3. We are in the midst of a radical reorganization of production methods. More and more things are essentially free to produce and distribute, and can be shared/co-created via networks and decentralized production centers (home workshops, personal computers, 3D printers). Open-source production methods, freeware, and peer-to-peer distribution methods directly threaten top-down, strictly controlled capitalistic profit-generation models. Open-source is upending capitalism. Edit – as a commenter on Facebook pointed out, automation (scripting) is doing the same thing for services as peer-to-peer, open source, and 3D printing are doing for products. Humans optional.
  4. Attitudes toward capitalism are changing. The United States, the world’s glowing beacon of capitalistic success, is no longer so shiny. Vast regions of our country display decrepit infrastructure. Cities are going bankrupt. Unemployment is high and underemployment is rampant. Millions go without access to professional healthcare. Our educational system produces only middling results. Wealth inequality is extremely high, and the tax-dodging, politically manipulating plutocrats are fighting tooth and nail to maintain their ill-gotten gains and privileges. Meanwhile, nations that lean more towards social democracy sport better infrastructure, better educated kids, nicer looking cities, cleaner environments, and healthier, happier citizens.

In summary, the 10,000-year pyramid scheme that has been generating wealth at the expense of non-renewable planetary resources has reached its limit. We have exhausted, in order, mega-fauna, pristine virgin forests, fossil fuels, free food from the ocean, fresh water sources, and an atmosphere that regulates temperature, rainfall, and local weather patterns. We have even used up some elements (like helium, which permanently escapes into outer space), and destroyed entire landscapes to extract gold, silver, copper, and rare metals.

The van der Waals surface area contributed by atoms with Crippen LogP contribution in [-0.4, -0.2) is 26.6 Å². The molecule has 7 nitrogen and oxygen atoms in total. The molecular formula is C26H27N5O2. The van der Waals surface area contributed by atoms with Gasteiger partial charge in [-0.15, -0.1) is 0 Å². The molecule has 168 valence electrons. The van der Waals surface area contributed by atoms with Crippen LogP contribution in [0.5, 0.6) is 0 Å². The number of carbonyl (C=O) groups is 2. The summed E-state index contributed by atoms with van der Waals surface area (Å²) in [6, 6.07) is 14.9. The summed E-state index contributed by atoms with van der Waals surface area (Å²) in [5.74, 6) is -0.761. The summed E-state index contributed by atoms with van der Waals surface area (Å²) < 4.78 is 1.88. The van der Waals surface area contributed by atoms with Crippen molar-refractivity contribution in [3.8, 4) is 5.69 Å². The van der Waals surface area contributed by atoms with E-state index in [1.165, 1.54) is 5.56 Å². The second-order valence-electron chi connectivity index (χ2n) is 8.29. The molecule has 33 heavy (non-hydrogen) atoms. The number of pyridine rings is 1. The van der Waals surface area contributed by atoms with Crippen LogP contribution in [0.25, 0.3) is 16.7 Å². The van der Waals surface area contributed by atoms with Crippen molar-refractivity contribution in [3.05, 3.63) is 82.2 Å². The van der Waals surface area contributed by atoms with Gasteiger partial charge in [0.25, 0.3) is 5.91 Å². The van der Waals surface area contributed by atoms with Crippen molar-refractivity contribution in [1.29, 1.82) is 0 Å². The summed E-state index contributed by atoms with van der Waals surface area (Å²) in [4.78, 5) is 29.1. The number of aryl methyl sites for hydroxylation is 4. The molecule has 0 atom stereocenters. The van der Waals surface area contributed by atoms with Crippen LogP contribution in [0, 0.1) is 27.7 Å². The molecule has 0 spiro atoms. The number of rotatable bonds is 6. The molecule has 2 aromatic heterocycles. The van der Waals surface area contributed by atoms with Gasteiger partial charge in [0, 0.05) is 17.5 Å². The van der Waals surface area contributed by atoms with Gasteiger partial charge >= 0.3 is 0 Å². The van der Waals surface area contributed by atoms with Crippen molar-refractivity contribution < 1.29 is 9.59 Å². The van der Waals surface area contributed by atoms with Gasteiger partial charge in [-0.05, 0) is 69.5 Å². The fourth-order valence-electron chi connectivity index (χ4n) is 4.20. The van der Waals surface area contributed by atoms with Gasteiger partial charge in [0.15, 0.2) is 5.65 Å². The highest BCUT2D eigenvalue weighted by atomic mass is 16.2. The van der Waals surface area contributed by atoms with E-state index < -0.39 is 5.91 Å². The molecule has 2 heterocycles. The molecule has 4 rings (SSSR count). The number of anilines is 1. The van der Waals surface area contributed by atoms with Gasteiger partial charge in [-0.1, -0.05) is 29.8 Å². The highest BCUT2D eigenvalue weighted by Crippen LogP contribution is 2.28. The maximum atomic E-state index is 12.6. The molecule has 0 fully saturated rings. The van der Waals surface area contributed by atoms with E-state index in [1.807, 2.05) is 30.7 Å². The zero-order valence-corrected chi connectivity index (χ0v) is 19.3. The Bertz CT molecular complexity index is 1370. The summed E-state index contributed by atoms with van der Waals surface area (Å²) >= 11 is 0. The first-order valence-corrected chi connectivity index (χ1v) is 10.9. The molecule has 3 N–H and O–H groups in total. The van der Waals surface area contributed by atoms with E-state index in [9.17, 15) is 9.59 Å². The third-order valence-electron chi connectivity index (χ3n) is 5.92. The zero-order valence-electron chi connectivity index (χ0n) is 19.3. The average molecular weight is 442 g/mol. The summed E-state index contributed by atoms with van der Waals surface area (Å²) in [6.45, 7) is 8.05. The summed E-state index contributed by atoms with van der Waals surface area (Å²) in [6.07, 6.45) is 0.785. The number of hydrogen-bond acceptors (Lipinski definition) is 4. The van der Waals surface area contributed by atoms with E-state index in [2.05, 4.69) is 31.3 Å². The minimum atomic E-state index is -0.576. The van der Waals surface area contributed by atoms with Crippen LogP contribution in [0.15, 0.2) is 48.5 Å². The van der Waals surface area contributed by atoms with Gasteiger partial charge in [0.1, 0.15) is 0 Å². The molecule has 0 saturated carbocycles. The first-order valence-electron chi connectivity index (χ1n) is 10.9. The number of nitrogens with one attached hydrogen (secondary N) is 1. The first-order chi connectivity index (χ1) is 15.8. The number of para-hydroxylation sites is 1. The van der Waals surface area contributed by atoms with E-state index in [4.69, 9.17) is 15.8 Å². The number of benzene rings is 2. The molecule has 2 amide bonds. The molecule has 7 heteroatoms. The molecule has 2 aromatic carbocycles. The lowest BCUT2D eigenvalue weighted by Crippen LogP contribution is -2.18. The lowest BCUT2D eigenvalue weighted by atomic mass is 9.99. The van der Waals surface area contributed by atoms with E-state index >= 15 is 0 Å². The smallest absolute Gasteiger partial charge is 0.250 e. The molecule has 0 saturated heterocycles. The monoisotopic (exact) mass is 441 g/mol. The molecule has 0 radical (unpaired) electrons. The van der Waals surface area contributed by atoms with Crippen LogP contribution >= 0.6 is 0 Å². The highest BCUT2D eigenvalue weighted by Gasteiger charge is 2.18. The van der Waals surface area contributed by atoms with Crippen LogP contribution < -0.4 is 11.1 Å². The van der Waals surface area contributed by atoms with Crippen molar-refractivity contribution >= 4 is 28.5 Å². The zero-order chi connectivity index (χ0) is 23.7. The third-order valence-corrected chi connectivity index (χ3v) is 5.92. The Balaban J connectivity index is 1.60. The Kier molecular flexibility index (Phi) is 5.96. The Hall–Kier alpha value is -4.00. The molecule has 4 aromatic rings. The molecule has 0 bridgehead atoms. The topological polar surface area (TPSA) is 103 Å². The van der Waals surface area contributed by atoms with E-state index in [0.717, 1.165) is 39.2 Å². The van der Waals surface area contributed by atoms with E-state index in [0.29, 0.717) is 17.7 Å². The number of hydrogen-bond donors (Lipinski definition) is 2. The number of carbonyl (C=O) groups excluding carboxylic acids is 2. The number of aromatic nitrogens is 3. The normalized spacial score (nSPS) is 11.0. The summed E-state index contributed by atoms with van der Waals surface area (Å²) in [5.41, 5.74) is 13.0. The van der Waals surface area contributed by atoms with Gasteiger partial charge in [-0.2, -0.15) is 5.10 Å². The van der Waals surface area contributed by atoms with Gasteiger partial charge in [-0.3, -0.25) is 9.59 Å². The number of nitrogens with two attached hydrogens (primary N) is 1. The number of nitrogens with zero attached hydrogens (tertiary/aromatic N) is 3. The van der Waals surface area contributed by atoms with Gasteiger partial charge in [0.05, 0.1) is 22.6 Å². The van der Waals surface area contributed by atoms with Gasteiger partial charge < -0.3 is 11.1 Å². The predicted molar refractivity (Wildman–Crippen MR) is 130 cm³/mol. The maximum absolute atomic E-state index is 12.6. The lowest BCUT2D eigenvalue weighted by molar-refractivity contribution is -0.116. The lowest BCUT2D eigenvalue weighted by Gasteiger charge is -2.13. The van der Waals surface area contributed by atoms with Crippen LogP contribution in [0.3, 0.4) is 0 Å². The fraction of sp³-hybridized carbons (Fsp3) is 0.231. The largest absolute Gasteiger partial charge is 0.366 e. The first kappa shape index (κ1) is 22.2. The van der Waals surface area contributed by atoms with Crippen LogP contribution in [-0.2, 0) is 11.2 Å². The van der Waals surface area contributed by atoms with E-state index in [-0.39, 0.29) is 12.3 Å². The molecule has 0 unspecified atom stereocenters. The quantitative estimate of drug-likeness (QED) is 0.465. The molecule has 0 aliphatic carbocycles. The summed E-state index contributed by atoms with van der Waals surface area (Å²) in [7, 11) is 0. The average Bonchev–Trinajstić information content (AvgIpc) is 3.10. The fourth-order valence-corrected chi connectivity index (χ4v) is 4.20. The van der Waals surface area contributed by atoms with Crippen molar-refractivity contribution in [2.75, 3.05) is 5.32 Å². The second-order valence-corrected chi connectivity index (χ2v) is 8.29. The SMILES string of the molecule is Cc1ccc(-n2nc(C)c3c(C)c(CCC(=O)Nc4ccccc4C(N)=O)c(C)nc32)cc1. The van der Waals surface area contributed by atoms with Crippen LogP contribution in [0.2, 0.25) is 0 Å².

The free ride is over, and now we begin a slow, painful deleveraging (both ecological and financial/economic) as we attempt to repair ecological systems and weather our own population peak (in other words, taper off, and not collapse).

So what do we do now? Is all hope lost?

The alternatives to consumeristic predatory capitalism are not mysterious, nebulous, or theoretical. They are already operating and established in many ways, on both large and small scales. Some examples include:

  1. Dozens of countries (including most European countries, but also Canada and Japan) operate more or less as social democracies, and manage to provide healthcare, education, public safety, and other benefits to all of their citizens. Taxes are higher, but income and social inequality are lower. Social trust and happiness tend to be higher in functioning social democracies, which has a lot to do with more income equality.
  2. Large-scale cooperatives such as the Mondragon Corporation provides models for how to simultaneously achieve business excellence and social responsibility.
  3. Open-Source Ecology and their audacious Global Village Construction Set project provide a window into the future of open-source production and distribution methods (beyond information products and into the realm of functioning machines).

Some citizens of the United States are slavishly dedicated to right-wing “winner take all” capitalism, and are outrageously fearful of the lefty pinko “welfare state.” What is really threatening the wealth of our country is not worker benefits, food stamps, public schools, and national healthcare, but rather unfunded long-term invasions of foreign countries, Wall Street bailouts, and ultra-rich tax dodgers.

The Way Forward